Life in Limbo: Yazidi Tales of Refugee Life in Northern Iraq

May 4, 2018

Khalaf Dakheel is a 17-year old Yazidi refugee and journalist living in a  camp in Iraqi Kurdistan. A writer for the National Discourse with his work having featured in the Jerusalem Post, he often reports on conditions within the camp and life for its Yazidi residents. I spoke to him about his work and hopes for the future.

 

UK coverage of what has happened to the Yazidis is limited. What can you tell us about your community?

 

The Yazidis are one of the most ancient religious groups in the world. Yazidi people have always been peaceful and non-aggressive. We believe in God (Xude), Tawsi Melek (the Peacock angel), and humanity. The holiest place for the Yazidis is Lalish, in Iraqi Kurdistan. Every year, Yazidis go to Lalish and pray.

It has been estimated that 23 million Yazidis have been killed over the past seven hundred years, and the Yazidi population continues to decrease. Just two hundred years ago there were two million Yazidis, but it is now estimated to be less than one million worldwide.


More recently, in 2014, the Yazidis were attacked by ISIS. Yazidi homes, families, and 250 villages were permanently destroyed. Five thousand Yazidi men were murdered, and at least seven thousand Yazidi girls and women were kidnapped and sold into sexual slavery.


Previous to these attacks by ISIS, in August 2007, four trucks filled with explosives were driven into two Yazidi towns. Five hundred Yazidis lost their lives in the attack, another two hundred were gravely injured and 200 children became orphans.

 

Bersive Camp, Iraqi Kurdistan. Credit: Khalaf Dakheel.

 

 

How did you get into journalism, living in a refugee camp?

 

After all these massacres have happened to the Yazidis, after thousands of Yazidi women and girls have been taken as sex slaves, after thousands of innocent Yazidi men have been killed and after living in IDPs and refugees camps for more than 3 years, most of the world still hasn’t heard about what has happened and what is still happening. I decided to be a journalist to tell the world how the Yazidis have been suffering and how we have been living in terrible conditions, and to also show the world what happened to our innocent girls abducted by ISIS.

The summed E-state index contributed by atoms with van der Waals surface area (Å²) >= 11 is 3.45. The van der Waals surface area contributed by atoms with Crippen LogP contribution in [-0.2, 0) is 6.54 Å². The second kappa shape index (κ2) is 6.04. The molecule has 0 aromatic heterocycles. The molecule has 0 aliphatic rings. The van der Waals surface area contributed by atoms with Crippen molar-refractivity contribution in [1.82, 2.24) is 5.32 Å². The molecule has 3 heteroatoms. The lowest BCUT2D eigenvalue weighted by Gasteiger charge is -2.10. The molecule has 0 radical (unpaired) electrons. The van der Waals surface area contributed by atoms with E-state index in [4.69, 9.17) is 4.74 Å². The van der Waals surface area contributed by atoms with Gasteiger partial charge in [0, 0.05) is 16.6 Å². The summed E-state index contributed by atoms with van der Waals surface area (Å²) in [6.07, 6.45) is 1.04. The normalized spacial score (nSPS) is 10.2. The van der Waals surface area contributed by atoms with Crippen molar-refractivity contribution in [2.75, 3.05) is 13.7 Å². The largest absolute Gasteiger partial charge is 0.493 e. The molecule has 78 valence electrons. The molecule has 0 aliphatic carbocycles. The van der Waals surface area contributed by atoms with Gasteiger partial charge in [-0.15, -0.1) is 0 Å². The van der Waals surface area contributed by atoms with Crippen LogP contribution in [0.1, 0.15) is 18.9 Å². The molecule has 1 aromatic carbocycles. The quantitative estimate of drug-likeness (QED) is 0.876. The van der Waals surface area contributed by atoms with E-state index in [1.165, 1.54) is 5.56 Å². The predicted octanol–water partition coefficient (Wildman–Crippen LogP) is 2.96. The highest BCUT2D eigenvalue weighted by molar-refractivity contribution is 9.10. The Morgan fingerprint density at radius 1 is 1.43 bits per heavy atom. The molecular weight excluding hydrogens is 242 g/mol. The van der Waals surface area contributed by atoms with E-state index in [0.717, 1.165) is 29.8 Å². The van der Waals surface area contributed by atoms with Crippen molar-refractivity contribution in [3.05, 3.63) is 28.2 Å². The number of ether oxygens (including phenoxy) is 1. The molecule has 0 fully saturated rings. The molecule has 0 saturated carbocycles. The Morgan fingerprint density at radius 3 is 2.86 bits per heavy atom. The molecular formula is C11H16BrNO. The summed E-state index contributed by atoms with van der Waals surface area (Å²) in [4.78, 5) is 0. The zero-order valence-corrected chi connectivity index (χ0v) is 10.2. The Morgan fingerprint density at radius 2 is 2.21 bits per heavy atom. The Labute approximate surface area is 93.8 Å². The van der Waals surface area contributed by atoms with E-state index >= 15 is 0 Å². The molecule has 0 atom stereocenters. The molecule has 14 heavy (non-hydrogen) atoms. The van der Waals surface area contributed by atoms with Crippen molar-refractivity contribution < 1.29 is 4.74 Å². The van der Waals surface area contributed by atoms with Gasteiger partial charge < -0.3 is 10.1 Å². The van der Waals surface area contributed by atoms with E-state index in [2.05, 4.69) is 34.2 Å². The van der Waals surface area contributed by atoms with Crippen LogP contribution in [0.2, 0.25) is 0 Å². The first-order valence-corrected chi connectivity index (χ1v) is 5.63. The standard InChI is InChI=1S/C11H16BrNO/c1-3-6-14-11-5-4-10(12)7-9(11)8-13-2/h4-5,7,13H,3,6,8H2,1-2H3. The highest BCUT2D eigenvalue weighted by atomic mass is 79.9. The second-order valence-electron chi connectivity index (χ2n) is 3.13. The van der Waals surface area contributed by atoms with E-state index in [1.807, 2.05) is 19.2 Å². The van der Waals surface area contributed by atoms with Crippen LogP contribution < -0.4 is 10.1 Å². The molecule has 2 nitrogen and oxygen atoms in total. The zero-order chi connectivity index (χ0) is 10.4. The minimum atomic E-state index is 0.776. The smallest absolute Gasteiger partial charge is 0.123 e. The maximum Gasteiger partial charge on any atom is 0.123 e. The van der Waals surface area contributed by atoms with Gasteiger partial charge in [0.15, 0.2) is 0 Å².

I was contacted online by a writer for the National Discourse after seeing him write about the Yazidis. They were looking for another writer, so I accepted and have written two articles so far. They pay me $20 for each article so I can support my family, but it is difficult for me as I have never taken an English or Journalism course before. I think I will be forced to stop my work if I cannot go to school.

 

What is daily life in the camp like?


Life has been very difficult for the Yazidis in refugees camps. People have been forced to give up their jobs, and we are tired of living in the camps. We have electricity for about 7 hours everyday, The rest of the time people need to use candles and build little fires, but it's very dangerous. The tents are very flammable and rotted from the sun, so every few days a fire starts somewhere in the camp and innocent people are injured. When it rains, many of the tents are flooded.

The tents were not designed to be long-term homes. They do not have bathrooms or kitchens inside. They get really cold in the winter and get really hot in the summer. After a while, we started to make kitchens besides the tents because there was no place else to cook. The kitchens are made with nylon and catch on fire easily.

When we first arrived in the camp, there were two kindergartens for children but, after a year, they were closed. There is no place for children to play so they cry often.

The remains of a tent destroyed by fires in Bersive Camp. Credit: Khalaf Dakheel.

 

 

What do you hope to gain through sharing life in a refugee camp with the world?


I hope Western countries can do something to help such a poor and innocent community that has faced 74 genocides. I also hope Westerners help us, whether through aiding us in coming to Europe, America, Britain etc. or rebuilding Shingal so we can return. I also hope they can liberate and help those of our girls who have been sold, raped and tortured for almost 4 years to return to their families.

 

How has the genocide changed your aspirations for the future?

 

It changed us so much: most of us have been forced to give up our jobs as we always think of our people who are still missing. I cannot go to school as there isn’t one, and the education system is bad. If the situation doesn’t improve, I cannot see a future for myself. I want to be confident in English. I write English well but because I have never taken any courses, I cannot speak it very well.  I just learned by myself and from talking with native speakers. I wish to be a journalist and a writer. My biggest dream is to finish my schooling in Britain, since I have not been to school for three years.

 

Thank you to Khalaf his time. More information on how to help the Yazidis can be found at Yazda.org.

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